On Shanmugam Manjunath And The Road Less Travelled
This article is first in the series of articles “The Road Less Travelled.” Through this series, I will introduce you to MBAs who in spite of their high paying jobs decided to serve the nation, became entrepreneurs, fought corruption, helped the needy and made everyone proud.
The first article is about Shanmugam Manjunath. An alumnus from IIM Lucknow who was murdered while serving as an IOC (Indian Oil Corporation) sales officer. You can read more about him here.
But make no mistakes, this article won’t be a eulogy. After all, it’s not even 19th November, the day he was shot in cold blood. In fact, he deserved this. How could he even think of breaking the norm and doing something as foolish as this? Standing up against the oil mafia in a state that is infamous for its law and order services. Who in their right mind would ignore threats and refuse bribes? A few easy bucks would have probably helped him. But instead, he did the unthinkable. He raided the gold mine, the petrol pump in Lakhimpur Kheri, Uttar Pradesh. The owners of the pump reacted in the way they should have. They shot him. Six bullets.
Since then a lot has been written and spoken about Manjunath. Most consider him a hero while some say he acted in haste. I do not intend to reiterate any part of that story. Neither his good old days at IIM Lucknow nor the long fought battle after his death. I also do not intend to praise the people who came forward to help nor do I want to thank all those who in some way or the other try to keep his memory alive. I only want to question. Whether his sacrifice made even the slightest dent?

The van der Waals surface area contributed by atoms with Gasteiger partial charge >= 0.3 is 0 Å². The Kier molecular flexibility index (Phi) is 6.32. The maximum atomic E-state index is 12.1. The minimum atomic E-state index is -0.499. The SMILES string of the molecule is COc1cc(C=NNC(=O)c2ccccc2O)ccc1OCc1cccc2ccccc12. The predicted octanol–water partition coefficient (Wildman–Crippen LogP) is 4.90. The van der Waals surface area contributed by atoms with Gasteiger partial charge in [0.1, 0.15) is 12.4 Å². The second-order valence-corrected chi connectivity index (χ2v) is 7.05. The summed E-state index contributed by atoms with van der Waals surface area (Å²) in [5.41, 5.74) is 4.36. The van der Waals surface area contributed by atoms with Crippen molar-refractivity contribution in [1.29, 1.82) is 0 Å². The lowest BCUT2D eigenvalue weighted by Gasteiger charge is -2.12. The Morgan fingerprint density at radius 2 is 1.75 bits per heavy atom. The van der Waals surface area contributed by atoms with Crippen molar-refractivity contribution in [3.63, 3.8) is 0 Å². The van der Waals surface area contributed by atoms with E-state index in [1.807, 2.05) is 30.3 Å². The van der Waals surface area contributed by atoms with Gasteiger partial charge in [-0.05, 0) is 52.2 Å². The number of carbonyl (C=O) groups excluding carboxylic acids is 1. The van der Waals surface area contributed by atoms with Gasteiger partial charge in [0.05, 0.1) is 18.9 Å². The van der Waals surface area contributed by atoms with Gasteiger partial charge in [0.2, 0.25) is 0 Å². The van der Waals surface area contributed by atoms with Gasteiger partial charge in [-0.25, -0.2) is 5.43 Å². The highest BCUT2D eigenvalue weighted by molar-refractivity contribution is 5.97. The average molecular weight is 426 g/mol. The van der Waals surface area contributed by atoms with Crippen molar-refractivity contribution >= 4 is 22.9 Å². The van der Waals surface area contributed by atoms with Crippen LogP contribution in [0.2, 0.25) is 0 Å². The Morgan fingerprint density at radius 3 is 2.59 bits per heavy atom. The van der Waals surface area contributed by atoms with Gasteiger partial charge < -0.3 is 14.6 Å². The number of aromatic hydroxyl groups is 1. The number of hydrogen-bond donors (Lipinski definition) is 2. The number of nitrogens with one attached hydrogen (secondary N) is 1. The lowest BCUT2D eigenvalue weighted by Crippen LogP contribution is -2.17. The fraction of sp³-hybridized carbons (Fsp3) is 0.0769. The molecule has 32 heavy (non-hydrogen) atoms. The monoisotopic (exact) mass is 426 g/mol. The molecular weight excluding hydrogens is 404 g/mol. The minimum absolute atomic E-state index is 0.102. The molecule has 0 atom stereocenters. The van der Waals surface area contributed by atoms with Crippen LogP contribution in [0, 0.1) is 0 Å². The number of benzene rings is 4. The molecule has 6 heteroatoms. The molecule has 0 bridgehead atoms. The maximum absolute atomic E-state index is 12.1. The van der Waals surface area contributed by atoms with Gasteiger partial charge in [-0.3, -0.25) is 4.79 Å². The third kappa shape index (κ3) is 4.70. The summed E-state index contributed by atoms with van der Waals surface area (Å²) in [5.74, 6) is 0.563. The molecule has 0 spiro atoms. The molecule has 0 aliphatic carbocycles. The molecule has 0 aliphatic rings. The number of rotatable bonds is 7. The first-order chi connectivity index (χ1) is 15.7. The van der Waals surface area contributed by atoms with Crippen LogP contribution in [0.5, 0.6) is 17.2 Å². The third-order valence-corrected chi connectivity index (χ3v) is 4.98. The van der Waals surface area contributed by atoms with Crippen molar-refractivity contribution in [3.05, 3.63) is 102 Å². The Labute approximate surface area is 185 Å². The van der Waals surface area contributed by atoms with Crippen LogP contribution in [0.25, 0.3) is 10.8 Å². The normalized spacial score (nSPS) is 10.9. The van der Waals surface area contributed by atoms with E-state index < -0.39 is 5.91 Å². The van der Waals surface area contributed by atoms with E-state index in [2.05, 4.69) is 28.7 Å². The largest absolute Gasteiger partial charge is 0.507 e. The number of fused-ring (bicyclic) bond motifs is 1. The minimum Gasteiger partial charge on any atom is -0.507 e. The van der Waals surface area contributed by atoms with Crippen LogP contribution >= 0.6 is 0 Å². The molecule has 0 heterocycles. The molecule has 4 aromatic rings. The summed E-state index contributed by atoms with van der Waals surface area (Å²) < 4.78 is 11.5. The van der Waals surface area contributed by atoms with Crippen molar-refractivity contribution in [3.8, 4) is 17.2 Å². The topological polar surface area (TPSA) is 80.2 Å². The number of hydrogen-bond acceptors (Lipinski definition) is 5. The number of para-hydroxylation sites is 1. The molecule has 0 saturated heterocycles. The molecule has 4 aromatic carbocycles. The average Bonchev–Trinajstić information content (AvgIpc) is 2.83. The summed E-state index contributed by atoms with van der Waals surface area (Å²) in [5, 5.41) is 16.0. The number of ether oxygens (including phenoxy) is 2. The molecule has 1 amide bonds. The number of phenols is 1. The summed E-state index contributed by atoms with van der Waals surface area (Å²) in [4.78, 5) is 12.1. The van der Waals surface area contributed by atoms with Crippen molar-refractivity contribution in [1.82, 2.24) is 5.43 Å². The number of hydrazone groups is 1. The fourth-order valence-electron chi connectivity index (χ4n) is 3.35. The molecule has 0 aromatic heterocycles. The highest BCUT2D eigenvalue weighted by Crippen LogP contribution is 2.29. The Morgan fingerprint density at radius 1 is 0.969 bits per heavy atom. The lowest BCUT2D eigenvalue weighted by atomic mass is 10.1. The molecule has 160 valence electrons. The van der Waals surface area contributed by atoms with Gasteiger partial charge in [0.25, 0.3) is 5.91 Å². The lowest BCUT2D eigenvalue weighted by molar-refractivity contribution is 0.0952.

I am not naive to believe that a Manjunath can put an end to all corruption and reform this rotten system. It would probably take thousands of Manjunath to do so. However, I only wish to find out if his sacrifice has even managed to stir our conscience. I agree that only one in a million may be as foolish or brave as Manjunath to lay down his life fighting for the truth. Yet, I only want to understand if his story has strengthened our resolve against corruption. Many of us express outrage on any such incidence by putting up statuses and tweeting our hearts out. Yet, I only hope to find whether our online outrage translates to on ground activism. Probably NOT.
It would be a shame if we cannot do a tiny fraction of what Manjunath and all other such heroes did. It’s easy to blame the government for all our follies, but it takes a mighty heart to stand up against what is wrong. We need not sacrifice our lives to create a dent. We need not give up our lavish jobs to make a mark. All we need is a will. A will strong enough to say “NO” to the extra buck that comes our way. And each such “NO” will be the real tribute to Manjunath and all other heroes who lay down their lives for the betterment of our country!